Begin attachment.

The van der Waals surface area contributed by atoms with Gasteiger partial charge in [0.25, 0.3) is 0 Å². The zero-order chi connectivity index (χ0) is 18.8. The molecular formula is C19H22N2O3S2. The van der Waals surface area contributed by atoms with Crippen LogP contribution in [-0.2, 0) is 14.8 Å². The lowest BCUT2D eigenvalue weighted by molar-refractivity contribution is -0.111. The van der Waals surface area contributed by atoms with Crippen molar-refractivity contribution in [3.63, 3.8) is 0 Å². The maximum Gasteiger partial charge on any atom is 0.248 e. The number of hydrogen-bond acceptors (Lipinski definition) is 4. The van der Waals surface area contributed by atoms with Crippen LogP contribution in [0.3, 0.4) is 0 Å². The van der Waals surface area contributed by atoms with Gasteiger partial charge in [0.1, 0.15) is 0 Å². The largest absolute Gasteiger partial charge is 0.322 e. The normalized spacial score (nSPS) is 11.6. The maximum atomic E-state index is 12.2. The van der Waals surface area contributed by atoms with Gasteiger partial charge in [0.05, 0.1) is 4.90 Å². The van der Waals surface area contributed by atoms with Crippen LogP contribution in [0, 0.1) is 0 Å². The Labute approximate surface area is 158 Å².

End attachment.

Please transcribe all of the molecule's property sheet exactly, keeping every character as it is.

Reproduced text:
The van der Waals surface area contributed by atoms with Gasteiger partial charge in [0.25, 0.3) is 0 Å². The zero-order chi connectivity index (χ0) is 18.8. The molecular formula is C19H22N2O3S2. The van der Waals surface area contributed by atoms with Crippen LogP contribution in [-0.2, 0) is 14.8 Å². The lowest BCUT2D eigenvalue weighted by molar-refractivity contribution is -0.111. The van der Waals surface area contributed by atoms with Crippen molar-refractivity contribution in [3.63, 3.8) is 0 Å². The maximum Gasteiger partial charge on any atom is 0.248 e. The number of hydrogen-bond acceptors (Lipinski definition) is 4. The van der Waals surface area contributed by atoms with Crippen LogP contribution in [0.3, 0.4) is 0 Å². The van der Waals surface area contributed by atoms with Gasteiger partial charge in [0.1, 0.15) is 0 Å². The largest absolute Gasteiger partial charge is 0.322 e. The normalized spacial score (nSPS) is 11.6. The maximum atomic E-state index is 12.2. The van der Waals surface area contributed by atoms with Gasteiger partial charge in [0.05, 0.1) is 4.90 Å². The van der Waals surface area contributed by atoms with Crippen LogP contribution in [0, 0.1) is 0 Å². The Labute approximate surface area is 158 Å².